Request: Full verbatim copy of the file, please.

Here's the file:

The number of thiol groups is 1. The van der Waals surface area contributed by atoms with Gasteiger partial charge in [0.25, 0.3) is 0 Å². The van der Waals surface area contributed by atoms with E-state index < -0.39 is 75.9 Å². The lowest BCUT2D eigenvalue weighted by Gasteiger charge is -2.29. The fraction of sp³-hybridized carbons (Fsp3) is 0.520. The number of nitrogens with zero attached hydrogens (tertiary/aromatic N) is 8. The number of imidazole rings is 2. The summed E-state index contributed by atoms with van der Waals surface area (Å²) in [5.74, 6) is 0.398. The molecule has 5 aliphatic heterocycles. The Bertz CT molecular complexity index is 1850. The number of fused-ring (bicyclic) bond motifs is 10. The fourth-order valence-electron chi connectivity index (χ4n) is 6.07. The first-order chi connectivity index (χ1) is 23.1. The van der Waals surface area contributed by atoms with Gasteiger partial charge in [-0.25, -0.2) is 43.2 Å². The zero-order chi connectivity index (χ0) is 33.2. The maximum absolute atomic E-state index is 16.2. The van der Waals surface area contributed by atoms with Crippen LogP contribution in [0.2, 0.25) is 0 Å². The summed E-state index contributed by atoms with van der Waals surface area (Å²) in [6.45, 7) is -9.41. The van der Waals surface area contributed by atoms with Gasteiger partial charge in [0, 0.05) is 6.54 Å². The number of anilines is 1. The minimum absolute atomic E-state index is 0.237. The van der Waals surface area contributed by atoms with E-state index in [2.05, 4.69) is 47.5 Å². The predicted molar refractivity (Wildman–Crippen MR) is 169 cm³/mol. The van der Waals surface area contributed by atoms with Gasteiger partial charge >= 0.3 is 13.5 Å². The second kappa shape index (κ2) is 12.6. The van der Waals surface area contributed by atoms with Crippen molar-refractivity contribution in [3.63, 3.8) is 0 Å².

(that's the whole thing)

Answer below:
The number of thiol groups is 1. The van der Waals surface area contributed by atoms with Gasteiger partial charge in [0.25, 0.3) is 0 Å². The van der Waals surface area contributed by atoms with E-state index < -0.39 is 75.9 Å². The lowest BCUT2D eigenvalue weighted by Gasteiger charge is -2.29. The fraction of sp³-hybridized carbons (Fsp3) is 0.520. The number of nitrogens with zero attached hydrogens (tertiary/aromatic N) is 8. The number of imidazole rings is 2. The summed E-state index contributed by atoms with van der Waals surface area (Å²) in [5.74, 6) is 0.398. The molecule has 5 aliphatic heterocycles. The Bertz CT molecular complexity index is 1850. The number of fused-ring (bicyclic) bond motifs is 10. The fourth-order valence-electron chi connectivity index (χ4n) is 6.07. The first-order chi connectivity index (χ1) is 23.1. The van der Waals surface area contributed by atoms with Gasteiger partial charge in [-0.25, -0.2) is 43.2 Å². The zero-order chi connectivity index (χ0) is 33.2. The maximum absolute atomic E-state index is 16.2. The van der Waals surface area contributed by atoms with Crippen LogP contribution in [0.2, 0.25) is 0 Å². The summed E-state index contributed by atoms with van der Waals surface area (Å²) in [6.45, 7) is -9.41. The van der Waals surface area contributed by atoms with Gasteiger partial charge in [0, 0.05) is 6.54 Å². The number of anilines is 1. The minimum absolute atomic E-state index is 0.237. The van der Waals surface area contributed by atoms with E-state index in [2.05, 4.69) is 47.5 Å². The predicted molar refractivity (Wildman–Crippen MR) is 169 cm³/mol. The van der Waals surface area contributed by atoms with Gasteiger partial charge >= 0.3 is 13.5 Å². The second kappa shape index (κ2) is 12.6. The van der Waals surface area contributed by atoms with Crippen molar-refractivity contribution in [3.63, 3.8) is 0 Å².